It's not just the world's fittest and fastest arriving in Tokyo as the countdown to the Olympic Games continues.
Thousands of reporters, including New Zealand's own, will call the city home for the next three weeks.
And with these Games to be forever known as the COVID Olympics, the TV coverage may look a little different.
There's still well over a week until competition starts here in Tokyo and the world's media is just starting to show up.
From reporters to producers to camera operators, they'll all be filling out the desks of media row over the next couple of weeks.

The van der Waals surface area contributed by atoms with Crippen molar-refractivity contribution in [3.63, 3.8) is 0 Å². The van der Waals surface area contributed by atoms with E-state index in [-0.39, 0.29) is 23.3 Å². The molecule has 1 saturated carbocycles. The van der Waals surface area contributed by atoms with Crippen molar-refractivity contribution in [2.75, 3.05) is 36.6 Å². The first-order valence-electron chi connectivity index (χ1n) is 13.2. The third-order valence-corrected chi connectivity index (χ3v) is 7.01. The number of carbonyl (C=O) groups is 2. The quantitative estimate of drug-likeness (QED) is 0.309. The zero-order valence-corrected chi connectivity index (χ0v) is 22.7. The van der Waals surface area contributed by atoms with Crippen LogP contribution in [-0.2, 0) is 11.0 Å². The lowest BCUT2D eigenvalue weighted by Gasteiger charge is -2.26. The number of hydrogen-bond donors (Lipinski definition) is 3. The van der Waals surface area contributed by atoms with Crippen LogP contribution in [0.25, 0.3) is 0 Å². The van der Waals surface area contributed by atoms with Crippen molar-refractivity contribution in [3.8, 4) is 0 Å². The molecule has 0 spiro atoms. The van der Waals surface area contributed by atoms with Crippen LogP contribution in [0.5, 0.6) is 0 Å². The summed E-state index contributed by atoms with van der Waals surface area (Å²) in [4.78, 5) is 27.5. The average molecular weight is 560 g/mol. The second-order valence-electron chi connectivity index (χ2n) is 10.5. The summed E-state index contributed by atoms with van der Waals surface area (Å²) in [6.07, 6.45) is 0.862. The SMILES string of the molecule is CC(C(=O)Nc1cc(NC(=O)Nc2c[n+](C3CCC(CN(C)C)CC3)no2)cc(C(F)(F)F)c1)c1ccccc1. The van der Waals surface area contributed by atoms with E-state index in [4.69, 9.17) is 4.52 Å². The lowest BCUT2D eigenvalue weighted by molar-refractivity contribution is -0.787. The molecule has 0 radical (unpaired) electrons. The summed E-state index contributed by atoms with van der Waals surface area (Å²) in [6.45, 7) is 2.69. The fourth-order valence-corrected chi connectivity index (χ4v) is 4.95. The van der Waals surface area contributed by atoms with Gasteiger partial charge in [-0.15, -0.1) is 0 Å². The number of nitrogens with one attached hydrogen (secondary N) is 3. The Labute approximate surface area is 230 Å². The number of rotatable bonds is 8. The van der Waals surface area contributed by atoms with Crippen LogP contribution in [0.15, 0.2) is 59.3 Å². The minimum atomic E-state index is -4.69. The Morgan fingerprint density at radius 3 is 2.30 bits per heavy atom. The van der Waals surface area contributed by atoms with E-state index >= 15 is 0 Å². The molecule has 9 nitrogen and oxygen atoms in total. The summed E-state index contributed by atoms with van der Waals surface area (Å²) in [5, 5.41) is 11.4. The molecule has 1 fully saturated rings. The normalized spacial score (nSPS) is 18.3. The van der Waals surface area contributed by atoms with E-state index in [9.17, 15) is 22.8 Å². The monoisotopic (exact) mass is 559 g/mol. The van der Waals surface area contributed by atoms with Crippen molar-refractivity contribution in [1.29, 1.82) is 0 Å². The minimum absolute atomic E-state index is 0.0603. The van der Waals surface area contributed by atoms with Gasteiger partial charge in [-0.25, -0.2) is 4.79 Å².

But unlike London, Rio, or any other games, the rules for the press here are very different.
Expect to see masks on screen, interviews at a distance, and no high-fives or handshakes.
And, for those here, some things take a little getting used to.
"Yes well, I've never been so PCR tested within an inch of my life, as I have here, with having to spit into a test tube you know! it's a really rigorous regime," says Associated Press' Ciaran McQuillan.
Television crews are only allowed in "approved" locations while they’re here, and hotspots like Harajuku or Shibuya - well, they’re off-limits for two weeks.
"Normally we'd be hitting the streets, getting the sights and sounds of the atmosphere - there is none of that," says Nine's Christine Ahern.
But while the job for the media in Tokyo might be as hard as it's ever been, it's also more important than ever.
Tokyo's spectator ban won't impact the amount of eyes on the world’s most dramatic sporting event, only this time the eyeballs will be on the screen rather than in the stadiums.